Internet Ray Tracing Competition Entries

Nov-Dec 2000 - Contrast

London Gallery

The image

A view in a London gallery, showing a contrast between a painting of St Paul's Cathedral, and the real thing seen out the window.

How this image was created

No, that's not an image-map...

I tried to get several different contrasts into this image. The basic split is between an interior and an exterior view. The subject of each half of the image is the same, but one is a painting, the other reality. The painting shows a view of history, in wartime, with a dominating red, smoky colour scheme. The window shows the present day, in peace, with a bright blue sky. Another contrast, between the 334 year old cathedral and the modern NatWest Bank skyscraper and other buildings, is seen out the window. Finally, but probably most importantly to me, this image shows two contrasting ray-tracing styles that I use: realistic and impressionistic.

The painting is all CSG and procedural texturing. The lines are cylinders. I sketched a drawing of the cathedral on graph paper, and entered all the coordinates for the lines in by hand. The colouring is done with a group of squashed spheres, scaled and rotated variously and filled with coloured emission media. The painting is based on a famous World War II photograph taken of St Paul's Cathedral during the London Blitz. The objects are there in the final render. I could have rendered it separately and made it an image map, but doing it this way seems somehow more pure to me.

The picture frame is a set of prisms. I sketched the cross-section of the frames on my wedding photos and coded in the coordinates for a cubic spline prism. The plaque is fairly simple CSG with text objects cut out to form the words.

The buildings are all CSG, based on photographs from my research. There's not really much to say about them, except I used triply nested pigment maps to produce the cathedral dome texture, which was a first for me. There's a lot of layered textures there too.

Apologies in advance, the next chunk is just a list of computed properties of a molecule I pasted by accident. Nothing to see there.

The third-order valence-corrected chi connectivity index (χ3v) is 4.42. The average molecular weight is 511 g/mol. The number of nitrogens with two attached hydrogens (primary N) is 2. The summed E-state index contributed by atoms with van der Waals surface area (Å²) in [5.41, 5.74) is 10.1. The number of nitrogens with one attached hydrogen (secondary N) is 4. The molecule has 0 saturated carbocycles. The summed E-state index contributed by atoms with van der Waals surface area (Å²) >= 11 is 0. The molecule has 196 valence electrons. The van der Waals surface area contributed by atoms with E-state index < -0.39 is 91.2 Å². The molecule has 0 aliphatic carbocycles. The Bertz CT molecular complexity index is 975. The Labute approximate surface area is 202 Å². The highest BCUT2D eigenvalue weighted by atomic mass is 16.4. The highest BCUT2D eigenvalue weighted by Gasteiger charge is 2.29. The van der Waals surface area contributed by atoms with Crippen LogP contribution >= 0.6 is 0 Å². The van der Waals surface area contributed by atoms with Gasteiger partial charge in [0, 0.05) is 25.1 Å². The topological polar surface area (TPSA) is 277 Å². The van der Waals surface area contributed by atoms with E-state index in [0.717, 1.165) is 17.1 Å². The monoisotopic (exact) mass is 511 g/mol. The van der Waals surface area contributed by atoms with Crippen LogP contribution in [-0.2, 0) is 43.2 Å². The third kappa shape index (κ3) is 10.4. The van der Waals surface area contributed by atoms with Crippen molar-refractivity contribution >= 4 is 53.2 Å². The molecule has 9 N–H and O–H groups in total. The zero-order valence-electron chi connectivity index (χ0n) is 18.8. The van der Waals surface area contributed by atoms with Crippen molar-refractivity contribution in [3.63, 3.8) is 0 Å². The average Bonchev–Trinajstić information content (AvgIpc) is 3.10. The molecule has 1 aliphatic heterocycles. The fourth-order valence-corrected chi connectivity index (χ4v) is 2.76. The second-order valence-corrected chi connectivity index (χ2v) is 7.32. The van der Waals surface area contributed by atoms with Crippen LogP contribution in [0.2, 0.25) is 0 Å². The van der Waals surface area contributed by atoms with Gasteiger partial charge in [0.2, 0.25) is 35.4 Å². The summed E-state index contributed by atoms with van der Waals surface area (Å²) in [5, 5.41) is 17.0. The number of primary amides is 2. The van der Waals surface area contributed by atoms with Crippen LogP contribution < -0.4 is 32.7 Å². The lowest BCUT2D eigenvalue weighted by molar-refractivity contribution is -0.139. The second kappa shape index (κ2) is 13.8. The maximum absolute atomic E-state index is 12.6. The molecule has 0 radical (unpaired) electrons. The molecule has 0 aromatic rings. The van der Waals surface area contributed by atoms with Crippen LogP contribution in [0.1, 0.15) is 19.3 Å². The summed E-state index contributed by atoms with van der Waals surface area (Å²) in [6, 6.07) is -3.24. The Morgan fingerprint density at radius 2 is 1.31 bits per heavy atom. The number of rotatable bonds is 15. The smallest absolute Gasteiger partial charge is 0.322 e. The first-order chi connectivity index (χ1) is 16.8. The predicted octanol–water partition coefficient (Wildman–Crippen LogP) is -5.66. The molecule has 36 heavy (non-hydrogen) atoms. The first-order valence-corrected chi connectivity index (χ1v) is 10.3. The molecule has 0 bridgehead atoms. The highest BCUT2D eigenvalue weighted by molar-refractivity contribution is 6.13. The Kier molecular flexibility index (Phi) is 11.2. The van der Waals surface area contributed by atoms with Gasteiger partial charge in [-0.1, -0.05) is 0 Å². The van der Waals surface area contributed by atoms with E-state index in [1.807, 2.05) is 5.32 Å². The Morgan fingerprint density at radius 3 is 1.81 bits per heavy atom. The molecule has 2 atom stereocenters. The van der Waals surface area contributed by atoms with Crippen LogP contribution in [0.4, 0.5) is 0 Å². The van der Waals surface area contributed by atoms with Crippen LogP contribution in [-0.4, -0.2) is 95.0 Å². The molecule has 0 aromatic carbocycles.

Development History

I have an idea early on this time. This is the basic overall structural composition - though it may be tweaked a bit still. The wall could use a nicer texture, and the window frame could use some more modelling detail. The important parts will be:
  1. What is on the wall.
  2. What you can see out the window.
Actually, this image all by itself already shows one form of contrast: Indoors-Outdoors.

Here's something which will be seen out the window. It's not finished yet - there's more to go on the top, and a lot more to go underneath this bit. This is probably enough for this object to be recognisable though...

Okay, the second image shows this a bit more advanced. This is probably as much of this building as I need for the scene. Hopefully it should be clearly recognisable by now.

One of the books I am using as a reference actually describes this building as "a contrast" in architectural styles to the sort of building above. Independent confirmation that there will be contrast in the final scene!

So what's going to be on the wall next to that window? A picture frame! This frame is based on the frame shape of my wedding photos. I couldn't remember what the cross-sectional shape of a picture frame looked like in detail, so I sketched the cross section of one I had handy on some graph paper, and coded it in as a prism, with a cubic_spline.

And what goes in the picture frame? A picture of course!

Hmmm.... this looks familiar, and yet somehow a contrast.

This is not an image_map by the way. It's a collection of CSG objects.

All pictures need a label telling you what they are...

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